“At 5,000 barrels a day, in two months’ time it’s going to be a bigger spill than the Exxon Valdez,” said Tyler Priest, director of global studies at the University of Houston’s Bauer College of Business. He was making a comparison with the 1989 Exxon Valdez incident, the worst U.S. oil spill on record.
“You’re looking at a huge disaster,” Priest said.
Off the Louisiana coast, miles and miles of boom had already been laid and the plan was to place it in three lines of defense, two lines of hard boom and a third line of absorbent boom behind that.
“That allows us multiple layers of defense against any kind of oil that gets through .... It will get slowed down,” Plaquemines parish zone director Peter Hahn said in Venice.
BP, working with the Coast Guard, was also using specialized boats with oil skimming equipment. Parish authorities and private fishermen were contracted to help with the cleanup and containment effort, Hahn said.
BP on Friday said it would pay fishermen to help with the operation $2,000 a day for boats of 45 feet and over and a lesser rate for smaller boats.
“It’s critical (to use local fishermen). These guys have the local knowledge. Fishermen are great,” said Vince Mitchell of O’Briens Response Management, which is contracted by BP.
The Obama administration has said no new offshore drilling areas would be allowed until after a review of the spill. It also called on BP to commit more resources and fund the cost of the cleanup.
About 6,000 Louisiana National Guard troops were mobilized to help remove the oil and protect critical habitats. Two Air Force C-130 aircraft equipped to spray dispersant chemicals were dispatched to join the containment effort.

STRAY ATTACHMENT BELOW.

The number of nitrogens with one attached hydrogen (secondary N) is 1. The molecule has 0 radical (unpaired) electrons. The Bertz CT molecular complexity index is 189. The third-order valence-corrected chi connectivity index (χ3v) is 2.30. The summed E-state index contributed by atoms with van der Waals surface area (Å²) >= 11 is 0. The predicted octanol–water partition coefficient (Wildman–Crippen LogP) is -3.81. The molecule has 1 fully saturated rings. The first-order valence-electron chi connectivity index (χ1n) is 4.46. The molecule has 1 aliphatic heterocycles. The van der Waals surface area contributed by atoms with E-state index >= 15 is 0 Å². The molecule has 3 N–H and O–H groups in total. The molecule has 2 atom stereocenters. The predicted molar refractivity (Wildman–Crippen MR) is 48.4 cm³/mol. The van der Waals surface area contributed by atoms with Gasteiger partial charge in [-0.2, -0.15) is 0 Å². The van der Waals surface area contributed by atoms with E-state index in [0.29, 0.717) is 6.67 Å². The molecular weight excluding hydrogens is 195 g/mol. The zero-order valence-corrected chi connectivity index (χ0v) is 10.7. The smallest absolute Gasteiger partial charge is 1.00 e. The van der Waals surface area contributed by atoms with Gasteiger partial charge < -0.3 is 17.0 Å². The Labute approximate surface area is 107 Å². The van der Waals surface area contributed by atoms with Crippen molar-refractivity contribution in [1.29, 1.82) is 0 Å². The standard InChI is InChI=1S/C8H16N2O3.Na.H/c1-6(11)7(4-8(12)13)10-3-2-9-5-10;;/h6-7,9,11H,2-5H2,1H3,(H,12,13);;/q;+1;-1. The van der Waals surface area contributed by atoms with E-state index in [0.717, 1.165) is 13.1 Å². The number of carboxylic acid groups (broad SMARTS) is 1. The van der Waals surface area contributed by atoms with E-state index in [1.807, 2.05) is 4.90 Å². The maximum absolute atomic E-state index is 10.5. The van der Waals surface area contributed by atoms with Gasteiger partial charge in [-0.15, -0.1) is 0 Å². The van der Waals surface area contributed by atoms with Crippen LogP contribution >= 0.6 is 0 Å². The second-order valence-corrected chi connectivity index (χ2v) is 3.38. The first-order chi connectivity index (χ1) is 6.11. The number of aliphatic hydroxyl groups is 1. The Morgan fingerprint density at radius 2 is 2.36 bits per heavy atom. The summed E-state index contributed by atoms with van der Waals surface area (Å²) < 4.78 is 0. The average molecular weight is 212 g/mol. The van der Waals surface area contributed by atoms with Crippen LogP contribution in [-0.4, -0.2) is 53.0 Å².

On Friday, Obama sent top administration officials to Louisiana to assess the situation.
Interior Secretary Ken Salazar met with BP executives and said he told them to “work harder and faster and smarter to get the job done.”
CEO Tony Hayward promised an aggressive cleanup campaign and said BP would compensate those affected.
The undersea leak from the sunken Deepwater Horizon rig is very deep at 5,000 feet down on the sea bed, and BP has asked the Pentagon to supply underwater imaging technology and robots.
The Gulf Coast and its marshlands are home to hundreds of species of wildlife, including manatees, sea turtles now about to nest, dolphins, porpoises, whales, otters, pelicans and other birds. The wetlands are also a stopover for millions of migrating birds.
The Gulf is also one of the world’s most fertile seafood grounds, teeming with shrimp, oysters, mussels, crabs and fish. It supports a $1.8 billion industry second only to Alaska.
“The cost to Louisiana’s fishing industry could be $2.5 billion and the impact on tourism along Florida’s Gulf coast could be $3 billion, estimated Neil McMahon, analyst at investment firm Bernstein.
Shares of companies that provided services or operated the sunken drilling rig that set off the leak fell sharply as worry mounted about liability from the spill.
Additional reporting by Chris Baltimore and Kristen Hays in Houston, Tom Bergin in London, Phil Stewart in Washington, Joshua Schnyer and Rebekah Kebede in New York; Writing by Pascal Fletcher; Editing by Eric Beech